‡ This date is established by Mrs. White's statement in a letter to Joseph Bates, written from Gorham, Maine, July 13, 1847.
upon me. At length the sweet peace I had so long enjoyed left me, and despair again pressed upon my soul.”—Ibid., p. 70.
She seems to have found some release from this distress of soul in connection with an earnest prayer service, in which a number of persons engaged.
Though exceedingly young, she revealed an amazing understanding of the temptations that trouble the human heart. Said she:
“One great fear that had oppressed me was that if I obeyed the call of duty, and went out declaring myself to be one favored of the Most High with visions and revelations for the people, I might yield to sinful exaltation, and be lifted above the station that was right for me to occupy, bring upon myself the displeasure of God, and lose my own soul. I had known of such cases, and my heart shrank from the trying ordeal.
“I now entreated that if I must go and relate what the Lord had shown me, I should be preserved from undue exaltation. Said the angel: ‘Your prayers are heard, and shall be answered. If this evil that you dread threatens you, the hand of God will be stretched out to save you; by affliction He will draw you to Himself, and preserve your humility.’”—Ibid., pp. 71, 72.
Then began, almost immediately, a public ministry of preaching, counseling, and writing, that was to continue for seventy years in rather steadily increasing volume, or until almost the time of her death, in 1915. Her first speaking appointment away from Portland, was in Poland, Maine, thirty miles from her home. Of this she wrote:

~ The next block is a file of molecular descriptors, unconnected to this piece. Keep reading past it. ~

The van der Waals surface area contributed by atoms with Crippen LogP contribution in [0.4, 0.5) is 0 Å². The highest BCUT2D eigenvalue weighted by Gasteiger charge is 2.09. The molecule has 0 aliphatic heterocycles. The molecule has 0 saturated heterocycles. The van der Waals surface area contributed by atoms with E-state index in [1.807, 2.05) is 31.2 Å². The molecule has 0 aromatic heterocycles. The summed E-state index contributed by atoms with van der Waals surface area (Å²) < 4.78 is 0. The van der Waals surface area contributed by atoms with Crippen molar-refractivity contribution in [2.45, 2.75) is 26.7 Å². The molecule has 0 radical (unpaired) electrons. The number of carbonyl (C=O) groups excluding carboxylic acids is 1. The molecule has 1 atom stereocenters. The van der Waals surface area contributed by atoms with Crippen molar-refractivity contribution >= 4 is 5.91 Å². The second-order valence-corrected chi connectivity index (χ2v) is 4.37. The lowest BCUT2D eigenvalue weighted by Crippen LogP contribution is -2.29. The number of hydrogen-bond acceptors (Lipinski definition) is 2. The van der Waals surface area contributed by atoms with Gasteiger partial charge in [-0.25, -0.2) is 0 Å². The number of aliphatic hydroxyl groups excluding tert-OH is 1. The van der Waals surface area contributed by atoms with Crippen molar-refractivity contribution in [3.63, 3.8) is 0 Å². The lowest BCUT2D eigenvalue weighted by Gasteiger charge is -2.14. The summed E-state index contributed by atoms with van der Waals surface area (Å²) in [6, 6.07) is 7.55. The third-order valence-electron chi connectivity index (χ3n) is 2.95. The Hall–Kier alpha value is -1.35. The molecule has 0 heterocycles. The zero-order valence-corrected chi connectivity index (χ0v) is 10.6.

“For three months my throat and lungs had been so diseased that I could talk but little, and that in a low and husky tone. On this occasion I stood up in meeting and commenced to speak in a whisper. I continued thus for about five minutes, when the soreness and obstruction left me, my voice became clear and strong, and I spoke with perfect ease and freedom for nearly two hours. When my message Was ended, my voice was gone until I again stood before the people, when the same singular restoration was repeated. I felt a constant assurance that I was doing the will of God, and saw marked results attending my efforts.”—Ibid., pp. 72, 73.